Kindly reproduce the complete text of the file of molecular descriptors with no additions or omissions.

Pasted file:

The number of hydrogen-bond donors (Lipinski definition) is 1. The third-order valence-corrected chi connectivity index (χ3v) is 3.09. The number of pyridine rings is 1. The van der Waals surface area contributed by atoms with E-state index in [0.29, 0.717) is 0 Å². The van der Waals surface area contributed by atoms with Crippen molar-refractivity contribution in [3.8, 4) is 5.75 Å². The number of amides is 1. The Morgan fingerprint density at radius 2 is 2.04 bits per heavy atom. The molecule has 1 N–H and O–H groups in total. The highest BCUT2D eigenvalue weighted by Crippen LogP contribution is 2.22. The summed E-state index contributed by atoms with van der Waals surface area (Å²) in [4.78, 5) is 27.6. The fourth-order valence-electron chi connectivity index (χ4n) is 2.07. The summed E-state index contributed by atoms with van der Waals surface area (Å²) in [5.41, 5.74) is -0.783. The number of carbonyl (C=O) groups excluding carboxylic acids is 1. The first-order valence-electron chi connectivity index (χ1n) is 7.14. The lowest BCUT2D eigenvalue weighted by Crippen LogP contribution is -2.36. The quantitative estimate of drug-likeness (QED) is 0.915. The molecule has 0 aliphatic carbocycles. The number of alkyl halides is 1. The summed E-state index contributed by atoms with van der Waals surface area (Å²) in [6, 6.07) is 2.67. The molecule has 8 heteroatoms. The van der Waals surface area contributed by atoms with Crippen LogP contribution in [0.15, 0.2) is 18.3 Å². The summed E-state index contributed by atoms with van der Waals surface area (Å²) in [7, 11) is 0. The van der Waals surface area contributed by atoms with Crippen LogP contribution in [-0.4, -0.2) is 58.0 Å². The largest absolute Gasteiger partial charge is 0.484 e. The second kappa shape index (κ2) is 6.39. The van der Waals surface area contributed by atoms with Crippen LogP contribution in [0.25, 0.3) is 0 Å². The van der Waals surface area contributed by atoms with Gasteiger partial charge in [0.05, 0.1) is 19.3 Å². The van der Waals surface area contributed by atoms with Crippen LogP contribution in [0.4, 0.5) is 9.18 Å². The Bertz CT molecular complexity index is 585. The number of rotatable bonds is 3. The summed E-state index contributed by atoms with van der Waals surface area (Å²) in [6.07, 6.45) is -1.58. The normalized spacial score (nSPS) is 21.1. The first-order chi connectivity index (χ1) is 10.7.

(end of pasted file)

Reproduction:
The number of hydrogen-bond donors (Lipinski definition) is 1. The third-order valence-corrected chi connectivity index (χ3v) is 3.09. The number of pyridine rings is 1. The van der Waals surface area contributed by atoms with E-state index in [0.29, 0.717) is 0 Å². The van der Waals surface area contributed by atoms with Crippen molar-refractivity contribution in [3.8, 4) is 5.75 Å². The number of amides is 1. The Morgan fingerprint density at radius 2 is 2.04 bits per heavy atom. The molecule has 1 N–H and O–H groups in total. The highest BCUT2D eigenvalue weighted by Crippen LogP contribution is 2.22. The summed E-state index contributed by atoms with van der Waals surface area (Å²) in [4.78, 5) is 27.6. The fourth-order valence-electron chi connectivity index (χ4n) is 2.07. The summed E-state index contributed by atoms with van der Waals surface area (Å²) in [5.41, 5.74) is -0.783. The number of carbonyl (C=O) groups excluding carboxylic acids is 1. The first-order valence-electron chi connectivity index (χ1n) is 7.14. The lowest BCUT2D eigenvalue weighted by Crippen LogP contribution is -2.36. The quantitative estimate of drug-likeness (QED) is 0.915. The molecule has 0 aliphatic carbocycles. The number of alkyl halides is 1. The summed E-state index contributed by atoms with van der Waals surface area (Å²) in [6, 6.07) is 2.67. The molecule has 8 heteroatoms. The van der Waals surface area contributed by atoms with Crippen LogP contribution in [0.15, 0.2) is 18.3 Å². The summed E-state index contributed by atoms with van der Waals surface area (Å²) in [7, 11) is 0. The van der Waals surface area contributed by atoms with Crippen LogP contribution in [-0.4, -0.2) is 58.0 Å². The largest absolute Gasteiger partial charge is 0.484 e. The second kappa shape index (κ2) is 6.39. The van der Waals surface area contributed by atoms with Crippen LogP contribution in [0.25, 0.3) is 0 Å². The van der Waals surface area contributed by atoms with Gasteiger partial charge in [0.05, 0.1) is 19.3 Å². The van der Waals surface area contributed by atoms with Crippen LogP contribution in [0.4, 0.5) is 9.18 Å². The Bertz CT molecular complexity index is 585. The number of rotatable bonds is 3. The summed E-state index contributed by atoms with van der Waals surface area (Å²) in [6.07, 6.45) is -1.58. The normalized spacial score (nSPS) is 21.1. The first-order chi connectivity index (χ1) is 10.7.